Anyway, changing the subject and getting back to things to do with spring… I was admiring the last of the beautiful daffodils in our garden the other day when I was hanging out (yet another) pile of washing and it brought to mind a lovely poem by William Wordsworth, entitled ‘The Daffodils’.  It’s not really one of my favourite poems by Wordsworth as, on the surface at least it sounds a little simplistic and childish.  However, when you really analyse it you can discover that it’s really about how nature has the power to inspire us and lift our spirits when we’re feeling a bit sad or down (like some of you might be feeling from time to time).  Here it is – have a read and let me know what you think:

William lived in a beautiful village in the Lake District called ‘Grasmere’ in a little house called ‘Dove Cottage’ with his sister, Dorothy.  Dorothy kept a journal and accompanied William on his walks – some say that she was actually the one who noticed the Daffodils first and that the notes in her journal formed the inspiration for Wordsworth’s poem. Here is some interesting information about this:

‘While on an outing to a nearby lake called Ullswater, Dorothy came upon some daffodils along the lake shore. She wrote in her journal:

 I never saw daffodils so beautiful . . . some rested their heads upon these stones as on a pillow for weariness & the rest tossed & reeled & danced & seemed as if they verily laughed with the wind that blew upon them over the lake, they looked so gay ever glancing ever changing. Her brother borrows her imagery to start one of his most famous poems:

I wandered lonely as a cloud That floats on high o’er vales and hills, When all at once I saw a crowd, A host, of golden daffodils ; Beside the lake, beneath the trees, Fluttering and dancing in the breeze. “ ‘

I believe that Dorothy’s journal entries most definitely were the inspiration behind the poem and that she therefore deserves to be more famous than she actually is.

Years ago, I stumbled upon this funny poem called ‘Why Dorothy Wordsworth is not as famous as her brother’ which I hope you enjoy. The poem imagines poor Dorothy trying to compose a poem about the beautiful daffodils, but  getting interrupted by William all the time – anyway, here it is (it’s best read aloud):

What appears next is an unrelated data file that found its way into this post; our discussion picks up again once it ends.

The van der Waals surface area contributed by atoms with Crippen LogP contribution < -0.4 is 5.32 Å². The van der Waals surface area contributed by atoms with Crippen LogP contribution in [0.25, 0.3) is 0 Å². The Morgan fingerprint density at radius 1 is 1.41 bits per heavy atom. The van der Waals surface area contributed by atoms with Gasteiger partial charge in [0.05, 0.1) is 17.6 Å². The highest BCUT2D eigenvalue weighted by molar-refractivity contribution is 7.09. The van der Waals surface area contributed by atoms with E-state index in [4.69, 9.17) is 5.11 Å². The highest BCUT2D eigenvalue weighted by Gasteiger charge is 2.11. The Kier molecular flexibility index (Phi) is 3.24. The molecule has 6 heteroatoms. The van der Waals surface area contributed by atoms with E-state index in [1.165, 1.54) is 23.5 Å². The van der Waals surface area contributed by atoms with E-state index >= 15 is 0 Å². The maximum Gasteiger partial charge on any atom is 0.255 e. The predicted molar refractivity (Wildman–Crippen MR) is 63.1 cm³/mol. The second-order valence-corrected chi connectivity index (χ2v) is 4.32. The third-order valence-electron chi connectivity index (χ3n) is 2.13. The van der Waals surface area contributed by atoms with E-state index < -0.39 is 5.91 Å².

Why Dorothy Wordsworth is not as famous as her brother

“I wandered lonely as a…

They’re in the top drawer, William,

Under your socks –

I wandered lonely as a –

No not that drawer, the top one.

I wandered by myself –

Well wear the ones you can find.

No, don’t get overwrought my dear, I’m coming.

 

“I wandered lonely as a –

Lonely as a cloud when –

Soft-boiled egg, yes my dear,

As usual, three minutes –

As a cloud which floats –

Look, I said I’ll cook it,

Just hold on will you –

All right, I’m coming.

 

“One day I was out for a walk

When I saw this flock –

It can’t be too hard, it had three minutes.

Well put some butter in it. –

This host of golden daffodils

As I was out for a stroll one –

“Oh you fancy a stroll, do you?

Yes all right, William, I’m coming.

It’s on the peg. Under your hat.

I’ll bring my pad, shall I, in case

You want to jot something down?”

 

Actually the Wordsworth’s were also great walkers (taking me back to the HIghclare Hike mentioned above) and they would often walk 20 miles a day and think nothing of it! In fact it is said that during his lifetime, Wordsworth probably walked over 175,000 miles! (He could eat as many chips as he wanted)

I have visited Grasmere quite a few times and have spent many hours in Dove Cottage (which is a museum now) imagining what life must have been like for Dorothy and William. On one such visit, I asked the guide why William had a four poster bed if they were so poor and he told me that four posters were needed to keep the rain and snow off him when he was sleeping – also the creepy crawlies (yuk)! Funnily enough, Dorothy didn’t have the luxury of a four poster… just saying.

 

Anyway, I’ve rambled on long enough I hear you say.  I need to finish now so that I can get this sent out to you before the opening of my letter loses its meaning… ‘May the fourth be with you…’

Don’t forget to get in touch with us if you need any support with your work or just someone to talk to if you’re feeling anxious.  Remember to follow the links above and I hope you enjoy the Facebook one – I certainly did.

Remember, stay safe and well (and help out at home).  Be kind to yourself and to each other and know that you are very special.

Love and best wishes,

 

Mrs Moore